If you are looking to refinance your mortgage through a B-lender in order to get a better rate and term, then yes, you will need to pay off your entire consumer proposal or bankruptcy debts using the additional funds that you draw from your refinance. If you are not looking to pay off your consumer proposal, then your only option for a refinance would be to turn to a private mortgage lender, though the interest rate will be significantly higher. This is not something that we recommend doing, unless you have very specific reasons to do this that make financial sense.
What Are the Benefits to Paying Off Your Consumer Proposal Early?
There are several reasons why you would want to pay off your consumer proposal early. Here are the 4 main reasons to do so:
You will need to renew an existing mortgage:
If you have an existing mortgage with a lender and you have another credit product such as a car loan or credit card with that same lender that you included in your consumer proposal or bankruptcy, there is a high chance that the lender will not be offering you the option to renew your mortgage when it comes due. For example, if you have a mortgage with Scotia Bank that is up for renewal in a year or two, and you included a Scotia Bank credit card as part of your consumer proposal or bankruptcy, they will likely not renew your mortgage. This means that you need to be able to qualify with another lender in order to be able to keep your house and mortgage up to date.
Rebuild your credit:
When you file for a bankruptcy or consumer proposal, your credit score plummets. In order to start being able to rebuild and improve it, you need to bring all of your debts up to date. The best way to do this is to completely pay off your consumer proposal and bankruptcy debts as quickly as possible and ensure that you continue to stay current on all payments moving forward.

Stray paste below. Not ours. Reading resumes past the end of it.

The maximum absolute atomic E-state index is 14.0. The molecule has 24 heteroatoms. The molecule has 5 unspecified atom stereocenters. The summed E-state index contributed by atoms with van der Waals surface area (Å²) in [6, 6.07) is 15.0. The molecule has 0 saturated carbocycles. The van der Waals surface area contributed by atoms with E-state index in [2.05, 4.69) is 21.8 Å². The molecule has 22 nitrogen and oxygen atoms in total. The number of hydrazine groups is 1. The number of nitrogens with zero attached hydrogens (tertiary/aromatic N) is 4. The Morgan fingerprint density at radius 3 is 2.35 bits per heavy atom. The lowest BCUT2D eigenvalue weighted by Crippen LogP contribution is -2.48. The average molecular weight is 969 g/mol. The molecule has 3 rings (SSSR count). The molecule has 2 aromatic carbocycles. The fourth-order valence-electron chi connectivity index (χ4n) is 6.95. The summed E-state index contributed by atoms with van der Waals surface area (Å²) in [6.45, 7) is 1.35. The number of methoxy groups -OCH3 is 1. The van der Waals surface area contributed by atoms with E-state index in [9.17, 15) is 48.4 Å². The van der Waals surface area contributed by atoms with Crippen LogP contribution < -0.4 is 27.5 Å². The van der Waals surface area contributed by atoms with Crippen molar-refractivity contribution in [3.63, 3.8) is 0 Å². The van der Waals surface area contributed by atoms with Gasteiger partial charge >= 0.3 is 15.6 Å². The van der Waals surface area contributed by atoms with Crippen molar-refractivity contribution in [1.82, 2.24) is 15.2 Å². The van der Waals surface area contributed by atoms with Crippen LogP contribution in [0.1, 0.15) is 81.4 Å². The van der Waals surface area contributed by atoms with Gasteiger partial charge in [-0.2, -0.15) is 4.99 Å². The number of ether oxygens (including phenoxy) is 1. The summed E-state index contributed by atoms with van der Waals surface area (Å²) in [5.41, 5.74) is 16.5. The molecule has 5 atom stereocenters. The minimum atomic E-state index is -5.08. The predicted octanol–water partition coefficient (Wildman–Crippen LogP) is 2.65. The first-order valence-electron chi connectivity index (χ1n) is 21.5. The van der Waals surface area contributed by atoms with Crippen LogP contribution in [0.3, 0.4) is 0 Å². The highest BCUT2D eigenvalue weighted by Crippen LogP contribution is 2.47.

Qualify for new credit:
While your consumer proposal and bankruptcy debts are still hovering over your head, you will find it hard and at times next to impossible to qualify for new credit. The fastest way to start being able to leverage credit responsibly is to pay your outstanding consumer proposal or bankruptcy debts in full. A consumer proposal is taken off of your credit record either 3 years after you’ve paid it off, or 6 years after you’ve filed it. By paying it off sooner, you don’t have to wait the full 6 years for it to fall off of your record.
Improve your cashflow:
If you are in the middle of a consumer proposal or bankruptcy, you are likely to feel extra restricted due to having very little cash, if any, left in your bank account at the end of each month. With most home refinances that we help our customers qualify for where they are looking to pay off a consumer proposal or bankruptcy debts, we almost always end up getting them extra cash in their pockets, provided that they have enough equity available in their homes. This extra cash can go a long way to helping them improve their cashflow and alleviate some of their financial stressors.
At the end of the day, your goal should be to be able to improve your credit and qualify for the best possible mortgage product. A qualified mortgage broker will help find the best lender who will offer you the best mortgage rate and term based on your specific situation. Over time, the mortgage agents at Clover Mortgage work with our clients to help get them rebuild their credit so that they can qualify for a new purchase mortgage or home refinance with an A-lender at the lowest possible interest rates.
Call or text us today at 416-674-6222 or toll free at 1-800-673-2230, or email us at email@example.com to speak with an experienced licensed mortgage broker or agent and find out how you can qualify for a mortgage refinance or home purchase mortgage today.